My mother passed away about six years ago and my father passed away two years ago. My family was of modest means, but my parents were always loving and supportive. It never felt like we were poor. It’s not where you come from that matters most.
Last week I was going through some of my father’s estate documents to wrap up things. I came across something that I’d be looking for, over many years.
Although I grew up in Southern California, I was born in Pittsburgh. We moved to the L.A. area when I was only six years old. My Dad didn’t really know Los Angeles very well. He rented an apartment for us until they could find a home in the suburbs. I remembered that the apartment was near South Central L.A. but I couldn’t remember exactly where. I asked him about it a couple times and he couldn’t remember the address but he confirmed that it was near that area. I have some vivid memories of how troubled the neighborhood was in the early sixties. My Mom would walk me the couple blocks to school every day but I clearly remember walking home alone a few times through the really distressed area. I also remember some very disturbing things that took place on the block. Luckily, I managed to stay under the radar from what happened around me.
As I went through my parent’s paperwork, I noticed the purchase agreement for the house that I grew up in after we moved from downtown. It hit me that buried in those documents, might be the old address. I went through all the papers and voilà! There it was on West. 11th Street, south of Macarthur Park in Los Angeles. I looked it up on Google Earth and found the photo attached to this article (we lived in the top right apartment). My parents moved from this apartment to a home in Azusa later that year. It was a better neighborhood but still a very modest working-class community.
I did fairly well in high school and was offered a 50% scholarship to attend Occidental College. It was a great offer but, I couldn’t afford the other half. So, I went to Citrus Community College and Cal Poly University, Pomona (both great schools) because that’s what I could afford. It wasn’t until graduate school that I could combine some scholarships and take out student loans to get my masters and doctorate at USC. All of the above leads me to this:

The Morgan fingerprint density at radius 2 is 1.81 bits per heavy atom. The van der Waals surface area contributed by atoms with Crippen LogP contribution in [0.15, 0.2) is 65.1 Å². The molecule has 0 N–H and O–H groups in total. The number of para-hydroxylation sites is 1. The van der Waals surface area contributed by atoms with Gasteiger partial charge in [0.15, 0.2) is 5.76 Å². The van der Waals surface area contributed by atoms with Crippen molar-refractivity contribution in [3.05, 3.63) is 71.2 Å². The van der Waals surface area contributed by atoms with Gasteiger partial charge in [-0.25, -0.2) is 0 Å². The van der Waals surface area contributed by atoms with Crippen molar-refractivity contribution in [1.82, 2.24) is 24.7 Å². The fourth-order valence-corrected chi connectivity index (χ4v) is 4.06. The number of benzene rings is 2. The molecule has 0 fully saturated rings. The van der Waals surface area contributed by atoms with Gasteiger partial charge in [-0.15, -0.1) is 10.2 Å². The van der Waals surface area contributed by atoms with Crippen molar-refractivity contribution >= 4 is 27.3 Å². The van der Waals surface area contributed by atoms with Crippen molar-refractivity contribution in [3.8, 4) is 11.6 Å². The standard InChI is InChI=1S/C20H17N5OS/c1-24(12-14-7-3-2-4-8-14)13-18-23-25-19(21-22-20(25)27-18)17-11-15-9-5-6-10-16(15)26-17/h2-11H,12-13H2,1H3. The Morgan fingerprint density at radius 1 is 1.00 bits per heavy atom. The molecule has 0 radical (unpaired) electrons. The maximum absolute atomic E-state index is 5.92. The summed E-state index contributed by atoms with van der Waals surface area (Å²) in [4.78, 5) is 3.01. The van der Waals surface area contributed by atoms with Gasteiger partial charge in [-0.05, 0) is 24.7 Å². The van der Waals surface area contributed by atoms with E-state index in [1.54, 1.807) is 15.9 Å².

Where you come from does not determine where you go in life. It’s what you do with where you come from, that determines where you go in life.
Today, I’m the founder of a global company and a bestselling author. While looking at photos of where I came from, I remember that young man who was so hungry to accomplish “something” of value in life. I didn’t know exactly what that would be and I certainly had a few bumps and some big turns along the way – but I was like a dog with a bone, continually moving in a direction that would add value and meaning to my life as well as to others.
I learned many things along the way. I learned that successful people form the habits of doing things that unsuccessful people just won’t do. I learned that life-long learning is the great equalizer in the world – education levels the playing field for someone who is highly motivated. And, I learned that the secret to success without hard work is still a secret.
I tell you this story to ask you to do something simple but important; share this message with young people you know who have had struggles or may come from modest means like I did. You see, I believe it’s important for them to know that it’s not where they come from, it’s what they do with where they come from, that leads to success.